So, I am well into my 3rd semester of classes for American Sign Language and I have to say, I haven’t only learned the language but I have also learned about the culture, which is super important since I want to be an interpreter. I will not only need to know the hearing world culture, but also the culture of those who are deaf and hard of hearing. I am 100% sure I picked the correct field to go into. I love the language and all the people I have had the opportunity of meeting. My EYES have been opened to what I was ignorant to before. Everyone has heard the term “Deaf and Dumb,” but this is where knowledge comes into play. Those who are Deaf are more than capable human beings. If you look at someone, you can’t tell they are deaf, you can’t see anything broken, and nothing is broken. They are perfect just they way they are. They can learn, they can work, they can be anything they want to be. It is us, the hearing who are unable to fully accept them. The medical model of Deafness is “to FIX” them. But like I said before, there is nothing wrong with them.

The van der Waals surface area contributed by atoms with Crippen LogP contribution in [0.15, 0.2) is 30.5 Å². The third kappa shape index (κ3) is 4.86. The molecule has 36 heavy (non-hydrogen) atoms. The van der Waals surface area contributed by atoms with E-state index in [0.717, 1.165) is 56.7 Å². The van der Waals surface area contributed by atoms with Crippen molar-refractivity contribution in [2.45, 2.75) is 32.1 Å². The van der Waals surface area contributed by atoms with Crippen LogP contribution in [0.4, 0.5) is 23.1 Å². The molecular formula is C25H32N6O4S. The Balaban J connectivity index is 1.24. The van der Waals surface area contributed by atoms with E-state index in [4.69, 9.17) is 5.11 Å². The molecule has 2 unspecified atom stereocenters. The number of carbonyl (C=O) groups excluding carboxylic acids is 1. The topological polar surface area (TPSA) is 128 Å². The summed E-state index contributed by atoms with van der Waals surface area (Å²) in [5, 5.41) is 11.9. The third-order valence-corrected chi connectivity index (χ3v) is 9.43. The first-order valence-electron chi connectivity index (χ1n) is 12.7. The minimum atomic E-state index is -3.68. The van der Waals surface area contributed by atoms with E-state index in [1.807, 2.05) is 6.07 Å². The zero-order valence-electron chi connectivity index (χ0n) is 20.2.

I can fully understand why parents who find out for the first time that their child may be Deaf would think, they have to fix them because it is their fault the child is deaf. But looking into that sweet face, is there really anything wrong. I don’t think there is enough information out there for parents. The first persons they look to are medical staff, they don’t get second opinions and even when they do, it is generally still another physician or audiologist, and they still have that fix it mentality. They don’t look to other deaf adults who could help them, to learn where the resources are to learn the language, to help guide them. Children need mentors, and people to look up to. If a deaf child only sees hearing people being successful, do you truly think they will have the thought that they too can be successful.
I think it is harder for parents who have children that are deaf and have no family members who are deaf as well. They don’t know how to handle it. There are numerous Deaf groups in and around the San Antonio area, and Austin has the Texas School for the Deaf. It is an amazing campus, and very inviting. I have yet to meet anyone who hasn’t been inviting and understanding that I am learning the language, they are willing to teach, and to guide, they want everyone to be a part of their world, but they don’t want to be oppressed. They want to be accepted for who they are and what they can provide the world.